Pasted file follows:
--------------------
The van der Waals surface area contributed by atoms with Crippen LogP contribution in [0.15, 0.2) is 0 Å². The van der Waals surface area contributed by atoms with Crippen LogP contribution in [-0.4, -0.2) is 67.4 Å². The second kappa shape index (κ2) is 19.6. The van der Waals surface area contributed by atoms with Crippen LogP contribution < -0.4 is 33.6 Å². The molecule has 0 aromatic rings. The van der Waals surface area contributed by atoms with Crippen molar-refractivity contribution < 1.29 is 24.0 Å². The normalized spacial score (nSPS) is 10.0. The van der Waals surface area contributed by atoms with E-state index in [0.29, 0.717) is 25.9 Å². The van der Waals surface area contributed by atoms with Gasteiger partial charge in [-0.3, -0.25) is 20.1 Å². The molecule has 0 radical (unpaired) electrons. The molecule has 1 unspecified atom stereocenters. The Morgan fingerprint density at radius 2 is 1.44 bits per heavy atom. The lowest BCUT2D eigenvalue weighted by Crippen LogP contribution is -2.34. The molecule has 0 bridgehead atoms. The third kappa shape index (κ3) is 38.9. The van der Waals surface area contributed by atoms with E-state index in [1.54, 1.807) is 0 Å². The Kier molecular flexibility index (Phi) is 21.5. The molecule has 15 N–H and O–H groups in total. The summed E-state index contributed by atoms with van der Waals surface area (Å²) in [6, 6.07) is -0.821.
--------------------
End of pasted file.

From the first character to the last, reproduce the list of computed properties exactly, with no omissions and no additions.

The van der Waals surface area contributed by atoms with Crippen LogP contribution in [0.15, 0.2) is 0 Å². The van der Waals surface area contributed by atoms with Crippen LogP contribution in [-0.4, -0.2) is 67.4 Å². The second kappa shape index (κ2) is 19.6. The van der Waals surface area contributed by atoms with Crippen LogP contribution < -0.4 is 33.6 Å². The molecule has 0 aromatic rings. The van der Waals surface area contributed by atoms with Crippen molar-refractivity contribution < 1.29 is 24.0 Å². The normalized spacial score (nSPS) is 10.0. The van der Waals surface area contributed by atoms with E-state index in [0.29, 0.717) is 25.9 Å². The van der Waals surface area contributed by atoms with Gasteiger partial charge in [-0.3, -0.25) is 20.1 Å². The molecule has 0 radical (unpaired) electrons. The molecule has 1 unspecified atom stereocenters. The Morgan fingerprint density at radius 2 is 1.44 bits per heavy atom. The lowest BCUT2D eigenvalue weighted by Crippen LogP contribution is -2.34. The molecule has 0 bridgehead atoms. The third kappa shape index (κ3) is 38.9. The van der Waals surface area contributed by atoms with E-state index in [1.54, 1.807) is 0 Å². The Kier molecular flexibility index (Phi) is 21.5. The molecule has 15 N–H and O–H groups in total. The summed E-state index contributed by atoms with van der Waals surface area (Å²) in [6, 6.07) is -0.821.